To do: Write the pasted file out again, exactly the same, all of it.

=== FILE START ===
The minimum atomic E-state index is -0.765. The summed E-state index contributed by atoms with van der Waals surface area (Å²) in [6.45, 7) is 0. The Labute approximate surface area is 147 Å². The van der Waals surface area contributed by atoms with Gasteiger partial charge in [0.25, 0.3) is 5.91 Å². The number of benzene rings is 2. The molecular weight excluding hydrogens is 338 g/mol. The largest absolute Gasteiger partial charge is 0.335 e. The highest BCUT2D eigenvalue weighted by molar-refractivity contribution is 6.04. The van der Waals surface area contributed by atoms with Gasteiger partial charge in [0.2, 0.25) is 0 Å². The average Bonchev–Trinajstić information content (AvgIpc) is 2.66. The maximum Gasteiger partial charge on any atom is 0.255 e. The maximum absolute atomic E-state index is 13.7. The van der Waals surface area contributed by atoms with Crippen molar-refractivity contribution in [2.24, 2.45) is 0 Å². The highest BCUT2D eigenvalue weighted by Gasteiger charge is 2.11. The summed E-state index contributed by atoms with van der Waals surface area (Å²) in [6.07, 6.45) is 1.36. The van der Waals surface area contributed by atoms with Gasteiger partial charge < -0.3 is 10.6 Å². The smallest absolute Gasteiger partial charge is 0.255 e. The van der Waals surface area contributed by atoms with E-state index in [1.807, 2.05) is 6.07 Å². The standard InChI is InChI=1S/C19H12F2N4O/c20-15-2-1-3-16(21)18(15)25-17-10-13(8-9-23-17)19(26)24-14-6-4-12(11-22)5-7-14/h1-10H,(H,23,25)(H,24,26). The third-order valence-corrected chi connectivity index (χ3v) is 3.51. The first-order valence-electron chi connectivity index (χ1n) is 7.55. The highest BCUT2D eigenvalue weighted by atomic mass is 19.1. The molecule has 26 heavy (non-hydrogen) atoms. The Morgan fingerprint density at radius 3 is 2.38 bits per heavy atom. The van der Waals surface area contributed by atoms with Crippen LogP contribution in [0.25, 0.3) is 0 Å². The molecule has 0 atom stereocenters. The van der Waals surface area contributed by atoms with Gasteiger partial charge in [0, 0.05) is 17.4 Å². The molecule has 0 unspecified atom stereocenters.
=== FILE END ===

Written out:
The minimum atomic E-state index is -0.765. The summed E-state index contributed by atoms with van der Waals surface area (Å²) in [6.45, 7) is 0. The Labute approximate surface area is 147 Å². The van der Waals surface area contributed by atoms with Gasteiger partial charge in [0.25, 0.3) is 5.91 Å². The number of benzene rings is 2. The molecular weight excluding hydrogens is 338 g/mol. The largest absolute Gasteiger partial charge is 0.335 e. The highest BCUT2D eigenvalue weighted by molar-refractivity contribution is 6.04. The van der Waals surface area contributed by atoms with Gasteiger partial charge in [0.2, 0.25) is 0 Å². The average Bonchev–Trinajstić information content (AvgIpc) is 2.66. The maximum Gasteiger partial charge on any atom is 0.255 e. The maximum absolute atomic E-state index is 13.7. The van der Waals surface area contributed by atoms with Crippen molar-refractivity contribution in [2.24, 2.45) is 0 Å². The highest BCUT2D eigenvalue weighted by Gasteiger charge is 2.11. The summed E-state index contributed by atoms with van der Waals surface area (Å²) in [6.07, 6.45) is 1.36. The van der Waals surface area contributed by atoms with Gasteiger partial charge < -0.3 is 10.6 Å². The smallest absolute Gasteiger partial charge is 0.255 e. The van der Waals surface area contributed by atoms with E-state index in [1.807, 2.05) is 6.07 Å². The standard InChI is InChI=1S/C19H12F2N4O/c20-15-2-1-3-16(21)18(15)25-17-10-13(8-9-23-17)19(26)24-14-6-4-12(11-22)5-7-14/h1-10H,(H,23,25)(H,24,26). The third-order valence-corrected chi connectivity index (χ3v) is 3.51. The first-order valence-electron chi connectivity index (χ1n) is 7.55. The highest BCUT2D eigenvalue weighted by atomic mass is 19.1. The molecule has 26 heavy (non-hydrogen) atoms. The Morgan fingerprint density at radius 3 is 2.38 bits per heavy atom. The van der Waals surface area contributed by atoms with Crippen LogP contribution in [0.25, 0.3) is 0 Å². The molecule has 0 atom stereocenters. The van der Waals surface area contributed by atoms with Gasteiger partial charge in [0, 0.05) is 17.4 Å². The molecule has 0 unspecified atom stereocenters.